The tomato plants grow like weeds in the greenhouse. We have about two dozen fruits growing on the plants. And every day, I find a few more ‘maters on the vines. Today, I also could harvest a couple of jalapeño. The pepper plants seem to pick up. The hot temperatures in the greenhouse help the peppers growing much better. And we have new “tenants”. The Greenhouse Fairies moved into the beautiful solar house, I purchased for them last week. Sara checks on Tinker & Friends, if they come home every night. When the lights are on, the Greenhouse Fairies are here. 😉
Last Friday, I planted the peppers in the greenhouse raised bed. Their leaves look very healthy, and the pepper fruits are growing nicely in the soil. I hope, we are more successful this year. I wondered, where all our peppers went last Summer. In Winter, I found Mr. Ratatouille all snuggled up in a nice bed of mulch under a flower pot, protected from the cold weather. When he noticed, I found his secret spot, he ran out of the garden and under the deck. A few weeks later, we caught him with peanut butter and a sugar cookie in the life trap. Our garden must have been paradise for Ratatouille.
WOOHOO! I’ve got my first phase of the Greenhouse Garden Project done. Lots of cinder blocks, soil and sweat went into it. The last few days, I worked on Part III, IV, and V. My muscles are sore and aching. No pain, no gain!
In Part III, I placed the cinder blocks, filled the raised bed with soil, amended the soil with all kind of goodies, and planted the peppers and herbs. Now, the roots of the bell peppers, poblano and jalapeño can stretch out and grow more fruit. We have some peppers on the plants already. They are still small. But it’s great to see them growing so well. While I put the cinder blocks down, I did it on both sides of the greenhouse. That’s why it was so easy and fast to get the other parts done in a decent amount of time.
Part IV will be a blooming herb bed to invite pollinators. Yes, when it gets very warm I leave the windows open in Summer. Usually, I’m getting visitors like bees, butterflies, moths, spiders. and sometimes even a curious Northern Cardinal fledgling, which needs help to find its way back out to its parents. In Part V, I just filled up the walking area with mulch and put down some step stones for easy access to the vegetables and herbs. The mulch just needs to settle a little bit. It feels like walking on a sponge. 😀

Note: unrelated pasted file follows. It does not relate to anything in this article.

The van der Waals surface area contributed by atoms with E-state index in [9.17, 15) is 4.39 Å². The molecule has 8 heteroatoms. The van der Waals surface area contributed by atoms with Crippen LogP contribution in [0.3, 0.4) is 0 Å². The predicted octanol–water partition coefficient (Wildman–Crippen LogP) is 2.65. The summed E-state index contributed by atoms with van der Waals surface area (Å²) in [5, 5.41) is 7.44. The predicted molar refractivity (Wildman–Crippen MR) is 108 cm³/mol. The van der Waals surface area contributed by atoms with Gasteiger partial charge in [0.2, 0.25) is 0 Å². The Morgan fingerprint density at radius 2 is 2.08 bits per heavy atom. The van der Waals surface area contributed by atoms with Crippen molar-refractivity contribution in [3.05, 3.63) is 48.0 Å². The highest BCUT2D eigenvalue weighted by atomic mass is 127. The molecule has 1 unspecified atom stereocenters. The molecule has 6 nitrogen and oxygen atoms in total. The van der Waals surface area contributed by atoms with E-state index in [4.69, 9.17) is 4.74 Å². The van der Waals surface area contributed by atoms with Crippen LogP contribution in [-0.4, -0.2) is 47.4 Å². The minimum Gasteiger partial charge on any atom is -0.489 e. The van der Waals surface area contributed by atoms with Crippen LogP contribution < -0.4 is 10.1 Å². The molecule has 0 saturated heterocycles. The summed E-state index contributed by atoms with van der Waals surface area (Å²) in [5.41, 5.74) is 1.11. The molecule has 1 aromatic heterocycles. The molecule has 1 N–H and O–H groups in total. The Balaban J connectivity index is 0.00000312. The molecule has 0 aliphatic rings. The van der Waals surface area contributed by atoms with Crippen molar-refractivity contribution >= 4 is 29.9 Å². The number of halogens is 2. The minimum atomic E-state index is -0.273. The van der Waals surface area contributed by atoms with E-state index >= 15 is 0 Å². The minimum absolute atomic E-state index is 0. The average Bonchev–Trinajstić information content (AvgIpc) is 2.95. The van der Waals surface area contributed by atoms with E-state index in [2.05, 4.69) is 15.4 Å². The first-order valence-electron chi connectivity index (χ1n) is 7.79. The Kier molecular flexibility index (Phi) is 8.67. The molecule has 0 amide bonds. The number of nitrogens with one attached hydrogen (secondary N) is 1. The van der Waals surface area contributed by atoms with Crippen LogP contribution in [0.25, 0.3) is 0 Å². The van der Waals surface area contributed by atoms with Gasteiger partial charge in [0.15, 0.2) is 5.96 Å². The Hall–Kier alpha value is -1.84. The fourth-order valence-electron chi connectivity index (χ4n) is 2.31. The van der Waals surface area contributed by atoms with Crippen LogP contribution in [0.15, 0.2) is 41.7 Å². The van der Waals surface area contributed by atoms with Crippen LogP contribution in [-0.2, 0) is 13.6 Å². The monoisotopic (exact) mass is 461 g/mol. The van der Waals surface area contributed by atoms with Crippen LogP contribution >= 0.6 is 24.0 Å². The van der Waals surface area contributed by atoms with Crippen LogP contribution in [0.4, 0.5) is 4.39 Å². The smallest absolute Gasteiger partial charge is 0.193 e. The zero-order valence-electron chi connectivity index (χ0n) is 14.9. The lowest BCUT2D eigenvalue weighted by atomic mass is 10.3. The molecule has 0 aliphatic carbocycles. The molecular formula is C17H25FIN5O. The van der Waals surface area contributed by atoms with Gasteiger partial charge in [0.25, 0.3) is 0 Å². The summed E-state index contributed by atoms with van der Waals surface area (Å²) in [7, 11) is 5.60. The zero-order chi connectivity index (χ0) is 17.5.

Kevin got me some succulents as a present for our upcoming Anniversary. This was very sweet of him. I just need to find a perfect spot for them. They can handle temperatures from 45°-100°F. And they prefer a slightly shaded area. In Texas, it can get much cooler and much warmer. So, I have to remember to bring them inside on those hot Summer days.
After over three months, I finally came back to the Community Garden. Christi took good care of the garden, while I was out due to sickness. But she had a lot of work to keep up with the six beds. After my tomato plants quit producing (we had a good harvest this Summer) and the tomatillos were a bust, she pulled them all out. Now, the pepper plants and the basil can breath, after all the weeds under the tomatoes are gone as well.
This afternoon I was in the garden, pulled some weeds and noticed a big fire ant hill in my front raised bed. Oh boy! I have to get rid of these ants first, before I can plug the weeds out in that area. Kevin, Sara and I went back over this evening. While Kevin was treating the ant hill, Sara and I looked at the plants and captured some photos in the garden.
🍁🍂🍃 Happy Autumn Gardening! 🍃🍂🍁
The last couple of days, I could harvest several jalapeños out of my Community Garden bed and our home raised bed. This is very exciting. It’s the first season, I have success with them. The “secret” of my jalapeño success is very simple. I did the same thing with the pepper plants, what I did with my tomato plants: Digging a deep hole, adding some banana peels, egg shells, Epsom salt, expended shale, cornstarch and worm castings, and then dropping the plants deep into the soil seems to be the recipe for growing great peppers.